In addition to the broadcast of the documentary, has created and curated content related to Alzheimer’s and its impact on people and families. There are medical facts about the disease, a digital short film about one man’s “cruel journey” with Alzheimer’s, and a look into Campbell’s own experience through excerpts from the film. CNN chief medical correspondent Dr. Sanjay Gupta will also report for a digital series on the latest progress in Alzheimer’s research. Following the film, a custom public service message about advances in Alzheimer’s medical research will be presented and CNN’s Impact Your World will gather resources for families and sufferers of Alzheimer’s online.

Two days before the film’s TV debut, on Friday, June 26th, at 12:00 p.m. ET, Campbell’s wife, Kim, and CNN senior medical correspondent Elizabeth Cohen will answer questions on Facebook, allowing users to share their questions about the disease and the challenges facing families and loved ones with relatives suffering from Alzheimer’s.

Since participating in the documentary, Ashley Campbell has signed to Dot Records, the rejuvenated Nashville label under the Big Machine Label Group umbrella. Her first single, “Remembering,” which she wrote as a tribute to her dad, comes out in early July and is also featured in the film and on the soundtrack.

Campbell says her LP, which she will be recording later this year, will be driven by two main elements: songs she has written in the last couple of years and, of course, plenty of banjo, including an instrumental written and performed with her godfather, legendary banjo picker Carl Jackson. A release date for the new album has yet to be announced.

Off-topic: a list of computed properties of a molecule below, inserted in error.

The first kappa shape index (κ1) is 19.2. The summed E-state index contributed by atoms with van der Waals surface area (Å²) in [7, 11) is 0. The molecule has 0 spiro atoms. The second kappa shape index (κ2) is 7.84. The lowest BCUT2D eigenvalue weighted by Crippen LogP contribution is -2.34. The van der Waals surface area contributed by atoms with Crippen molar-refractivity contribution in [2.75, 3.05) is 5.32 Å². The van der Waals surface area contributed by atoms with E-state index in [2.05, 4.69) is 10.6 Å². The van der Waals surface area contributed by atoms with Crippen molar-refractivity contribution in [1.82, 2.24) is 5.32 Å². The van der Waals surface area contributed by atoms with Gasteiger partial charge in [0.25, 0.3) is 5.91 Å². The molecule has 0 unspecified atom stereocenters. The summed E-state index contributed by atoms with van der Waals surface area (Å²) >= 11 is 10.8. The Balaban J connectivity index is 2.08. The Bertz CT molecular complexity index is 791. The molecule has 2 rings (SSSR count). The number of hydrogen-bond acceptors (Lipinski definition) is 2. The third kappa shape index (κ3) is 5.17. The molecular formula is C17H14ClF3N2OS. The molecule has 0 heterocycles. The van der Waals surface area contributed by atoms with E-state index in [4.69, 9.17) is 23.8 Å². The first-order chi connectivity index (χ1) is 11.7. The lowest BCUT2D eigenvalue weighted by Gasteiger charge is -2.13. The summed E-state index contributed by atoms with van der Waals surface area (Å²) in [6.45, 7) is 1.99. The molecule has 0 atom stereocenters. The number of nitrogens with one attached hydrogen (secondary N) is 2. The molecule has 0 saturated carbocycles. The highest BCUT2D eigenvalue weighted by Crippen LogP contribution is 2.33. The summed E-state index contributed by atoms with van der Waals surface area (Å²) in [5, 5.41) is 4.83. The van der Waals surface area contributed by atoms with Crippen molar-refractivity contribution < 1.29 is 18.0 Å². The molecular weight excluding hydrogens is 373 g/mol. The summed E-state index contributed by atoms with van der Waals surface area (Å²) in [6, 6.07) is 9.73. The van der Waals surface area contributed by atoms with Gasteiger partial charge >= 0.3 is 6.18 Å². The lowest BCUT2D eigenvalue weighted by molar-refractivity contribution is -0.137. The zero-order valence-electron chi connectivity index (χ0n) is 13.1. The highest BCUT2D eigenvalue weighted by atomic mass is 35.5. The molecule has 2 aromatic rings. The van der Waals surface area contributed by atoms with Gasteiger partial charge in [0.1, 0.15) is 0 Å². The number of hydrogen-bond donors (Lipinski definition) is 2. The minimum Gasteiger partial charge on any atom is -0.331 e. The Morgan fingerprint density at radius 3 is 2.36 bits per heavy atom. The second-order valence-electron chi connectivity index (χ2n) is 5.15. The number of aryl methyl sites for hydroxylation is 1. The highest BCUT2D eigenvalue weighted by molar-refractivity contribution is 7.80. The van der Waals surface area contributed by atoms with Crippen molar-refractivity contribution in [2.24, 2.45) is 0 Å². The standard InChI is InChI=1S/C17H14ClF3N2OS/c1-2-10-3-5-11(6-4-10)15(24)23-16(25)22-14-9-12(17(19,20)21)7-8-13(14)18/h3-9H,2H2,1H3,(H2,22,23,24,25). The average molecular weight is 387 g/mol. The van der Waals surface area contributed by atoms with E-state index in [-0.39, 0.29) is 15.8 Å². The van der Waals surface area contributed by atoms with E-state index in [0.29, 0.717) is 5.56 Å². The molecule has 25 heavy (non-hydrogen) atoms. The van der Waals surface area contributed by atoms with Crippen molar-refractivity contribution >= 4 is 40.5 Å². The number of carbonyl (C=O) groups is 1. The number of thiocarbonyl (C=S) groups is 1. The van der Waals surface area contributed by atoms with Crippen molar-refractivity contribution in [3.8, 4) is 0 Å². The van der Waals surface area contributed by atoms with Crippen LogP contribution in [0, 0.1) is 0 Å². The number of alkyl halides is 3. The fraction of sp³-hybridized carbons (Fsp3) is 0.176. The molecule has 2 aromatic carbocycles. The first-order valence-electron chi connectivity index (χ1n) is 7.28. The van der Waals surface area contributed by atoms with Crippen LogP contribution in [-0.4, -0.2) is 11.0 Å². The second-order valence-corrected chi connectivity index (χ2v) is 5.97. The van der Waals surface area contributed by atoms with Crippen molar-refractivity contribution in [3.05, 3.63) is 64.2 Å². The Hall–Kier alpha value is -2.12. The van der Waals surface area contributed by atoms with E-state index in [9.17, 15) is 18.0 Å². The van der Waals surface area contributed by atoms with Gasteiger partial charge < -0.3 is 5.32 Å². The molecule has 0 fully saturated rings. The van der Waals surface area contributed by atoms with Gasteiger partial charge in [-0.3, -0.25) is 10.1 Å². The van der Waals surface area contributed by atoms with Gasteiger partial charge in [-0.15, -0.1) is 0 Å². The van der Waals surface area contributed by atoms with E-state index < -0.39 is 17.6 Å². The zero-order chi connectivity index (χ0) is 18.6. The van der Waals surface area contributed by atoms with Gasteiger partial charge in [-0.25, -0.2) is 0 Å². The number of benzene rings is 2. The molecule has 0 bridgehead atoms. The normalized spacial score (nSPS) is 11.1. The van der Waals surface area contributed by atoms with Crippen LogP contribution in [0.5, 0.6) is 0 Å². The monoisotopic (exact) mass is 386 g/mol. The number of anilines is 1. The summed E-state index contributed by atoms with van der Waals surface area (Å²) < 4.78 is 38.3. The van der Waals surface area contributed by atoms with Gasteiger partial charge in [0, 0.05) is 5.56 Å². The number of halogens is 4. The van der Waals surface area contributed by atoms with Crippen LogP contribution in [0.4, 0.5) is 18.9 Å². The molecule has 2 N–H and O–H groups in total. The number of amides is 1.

Refusing to Accept the Way Things Are: Making a Difference With Schizophrenia

Taken from the Huffington Post which is found   HERE.

As many as half of those ill with schizophrenia do not receive any treatment, at all (1,2). Yet schizophrenia is a serious and persistent mental illness affecting millions of Americans, and impairing their functioning, diminishing their quality of life and — if untreated — contributing to disability, suicide, homelessness and violence.

Schizophrenia was named over 100 years ago; its Greek roots mean “split mind.” At the time, the term meant to convey a mind battered by ambivalence and besieged by hallucinations and delusions. For centuries, people with this illness were separated from their families and communities. Many spent their lives in mental hospitals where they were subject to inhumane conditions. Phillipe Pinel, a French psychiatrist, famously let those with this (and other forms of) mental illness out of their chains in Parisian hospitals over 200 years ago.

As I described in a recent Opinion column (A Secret Worth Sharing), considerable attention and money is being invested to identify schizophrenia at its early stages and intervene with a set of treatments that can reduce disability over the lifetime of those affected. But this focus on the beginning of psychotic illness, as critical and welcome as it is, does not help those already ill and their families. Nor does it address the social and financial consequences of an illness that goes unabated as a result of not obtaining effective treatments and social supports.